The Defending Champion
Will Ferrell supposedly said this about his competition:
I’d love to become like Bill Murray, who was so funny on Saturday Night Live and has gone on to do some of the landmark comedies people like. And then to add this whole other phase to his career with Lost in Translation and Rushmore. I always felt to be able to have something similar to that would be great.
Ferrell knows the risk of pushing forward here: some of his fans simply aren’t going to get it. I’m sure some of Murray’s own fans don’t love him in Broken Flowers or Get Low but will be first in line when he does Ghostbusters III.
Part of Murray’s success came when he started taking roles like Groundhogs Day and then Rushmore and The Royal Tenenbaums. Finally, he just nailed it in Lost in Translation. The “it” has something to do with portraying that guy who used to be the real life of the party but has become jaded and cynical over time; a guy who wants so much to get his mojo back again but knows that somehow that is probably just not going to happen. Or at least that’s how he hits me. Opinions may differ.
All I know is that Lost in Translation feels like the perfect marriage of material to an actor. It feels like a transcendent film on the nature of our humanity and half of that meaning is conveyed in the quiet spaces of Murray’s thoughtful face.
Murray is reportedly one of the hardest actors in the world to get committed to a movie but people still fight over him like crazy because he’s that good and because no one else can actually do what he does.
It’s a hard call but let’s lay a marker down. If it is possible to get to a theater and see a Bill Murray performance, I will just do it. That film becomes a review-proof for me. I’m going to see it no matter what.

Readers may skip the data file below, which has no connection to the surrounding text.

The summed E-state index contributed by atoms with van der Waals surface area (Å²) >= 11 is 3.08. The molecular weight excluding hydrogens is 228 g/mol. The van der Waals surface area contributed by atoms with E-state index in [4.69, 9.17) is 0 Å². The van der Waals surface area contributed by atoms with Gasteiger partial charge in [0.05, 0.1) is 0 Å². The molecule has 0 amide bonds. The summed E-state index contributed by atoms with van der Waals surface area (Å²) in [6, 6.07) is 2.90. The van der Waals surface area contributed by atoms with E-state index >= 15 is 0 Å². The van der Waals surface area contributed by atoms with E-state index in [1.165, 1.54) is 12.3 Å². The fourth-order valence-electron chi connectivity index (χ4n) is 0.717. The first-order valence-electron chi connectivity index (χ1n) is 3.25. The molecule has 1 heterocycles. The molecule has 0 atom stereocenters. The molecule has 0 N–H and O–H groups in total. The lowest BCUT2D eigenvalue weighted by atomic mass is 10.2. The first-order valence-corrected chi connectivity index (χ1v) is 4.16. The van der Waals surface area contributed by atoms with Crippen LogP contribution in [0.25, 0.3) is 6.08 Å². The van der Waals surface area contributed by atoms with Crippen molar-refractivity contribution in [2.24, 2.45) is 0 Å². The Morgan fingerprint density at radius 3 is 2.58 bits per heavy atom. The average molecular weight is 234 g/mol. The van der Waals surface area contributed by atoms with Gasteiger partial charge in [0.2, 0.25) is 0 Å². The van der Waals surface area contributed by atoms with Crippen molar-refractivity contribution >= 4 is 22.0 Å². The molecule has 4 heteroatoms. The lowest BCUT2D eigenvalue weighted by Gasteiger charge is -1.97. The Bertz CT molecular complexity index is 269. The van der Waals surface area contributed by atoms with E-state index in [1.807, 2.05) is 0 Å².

Would I do the same for Will Ferrell? Let’s put it this way. In his comic persona, I know that some of his films I may not need to see, like Land of the Lost. But if he’s playing a serious character, then yes, just like Murray I can be counted on to want to see what he’s got.
Will Ferrell has enough mileage now to be credible. And, in the next decade, there is going to come a role for Will Ferrell that will blow everyone away and make them forget that he ever was a purely comedic actor. He has all the potential, he will get there for sure, and the only disaster would be if he stops trying and decides to give us only what we obviously want: more zany comedy, the kind he excels at.
Bill Murray, though, when he needs to pull it out, man, that arrow is right in his quiver and it seems to almost always hit its target. America’s biggest problem is that the man shows evidence of preferring golf over acting. Our loss.
Both Will Ferrell and Bill Murray — two fine comedic actors if there ever were any — show their character’s layers in the actual mileage they seem to have logged as actors. They are, actually, both getting better with age.
Who’s the biggest seriously funny actor in America? It’s still Bill. Will’s day is on the way.